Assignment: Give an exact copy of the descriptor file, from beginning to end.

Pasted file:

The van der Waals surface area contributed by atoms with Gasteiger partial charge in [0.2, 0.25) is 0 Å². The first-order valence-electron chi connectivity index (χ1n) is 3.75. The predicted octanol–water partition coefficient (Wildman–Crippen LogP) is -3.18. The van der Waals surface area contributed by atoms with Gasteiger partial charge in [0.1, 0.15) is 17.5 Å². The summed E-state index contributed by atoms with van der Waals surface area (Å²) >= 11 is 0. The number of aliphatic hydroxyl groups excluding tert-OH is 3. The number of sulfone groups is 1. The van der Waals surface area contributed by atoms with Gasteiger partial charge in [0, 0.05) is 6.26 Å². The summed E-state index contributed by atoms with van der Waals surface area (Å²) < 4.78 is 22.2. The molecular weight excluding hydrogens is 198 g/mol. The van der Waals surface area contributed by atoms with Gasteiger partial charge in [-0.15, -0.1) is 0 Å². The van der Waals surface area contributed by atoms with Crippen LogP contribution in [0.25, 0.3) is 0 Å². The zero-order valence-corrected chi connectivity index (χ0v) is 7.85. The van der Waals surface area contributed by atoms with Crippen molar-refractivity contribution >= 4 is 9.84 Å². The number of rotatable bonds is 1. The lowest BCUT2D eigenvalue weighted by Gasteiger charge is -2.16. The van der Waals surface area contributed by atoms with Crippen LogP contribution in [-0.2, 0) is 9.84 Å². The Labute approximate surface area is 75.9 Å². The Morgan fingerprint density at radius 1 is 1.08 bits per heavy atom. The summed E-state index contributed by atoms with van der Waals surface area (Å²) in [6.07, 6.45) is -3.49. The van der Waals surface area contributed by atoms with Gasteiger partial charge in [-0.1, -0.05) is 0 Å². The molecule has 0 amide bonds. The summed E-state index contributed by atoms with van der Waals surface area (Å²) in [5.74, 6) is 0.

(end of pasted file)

The van der Waals surface area contributed by atoms with Gasteiger partial charge in [0.2, 0.25) is 0 Å². The first-order valence-electron chi connectivity index (χ1n) is 3.75. The predicted octanol–water partition coefficient (Wildman–Crippen LogP) is -3.18. The van der Waals surface area contributed by atoms with Gasteiger partial charge in [0.1, 0.15) is 17.5 Å². The summed E-state index contributed by atoms with van der Waals surface area (Å²) >= 11 is 0. The number of aliphatic hydroxyl groups excluding tert-OH is 3. The number of sulfone groups is 1. The van der Waals surface area contributed by atoms with Gasteiger partial charge in [0, 0.05) is 6.26 Å². The summed E-state index contributed by atoms with van der Waals surface area (Å²) < 4.78 is 22.2. The molecular weight excluding hydrogens is 198 g/mol. The van der Waals surface area contributed by atoms with Gasteiger partial charge in [-0.15, -0.1) is 0 Å². The van der Waals surface area contributed by atoms with Crippen LogP contribution in [0.25, 0.3) is 0 Å². The zero-order valence-corrected chi connectivity index (χ0v) is 7.85. The van der Waals surface area contributed by atoms with Crippen molar-refractivity contribution >= 4 is 9.84 Å². The number of rotatable bonds is 1. The lowest BCUT2D eigenvalue weighted by Gasteiger charge is -2.16. The van der Waals surface area contributed by atoms with Crippen LogP contribution in [-0.2, 0) is 9.84 Å². The Labute approximate surface area is 75.9 Å². The Morgan fingerprint density at radius 1 is 1.08 bits per heavy atom. The summed E-state index contributed by atoms with van der Waals surface area (Å²) in [6.07, 6.45) is -3.49. The van der Waals surface area contributed by atoms with Gasteiger partial charge in [-0.1, -0.05) is 0 Å². The molecule has 0 amide bonds. The summed E-state index contributed by atoms with van der Waals surface area (Å²) in [5.74, 6) is 0.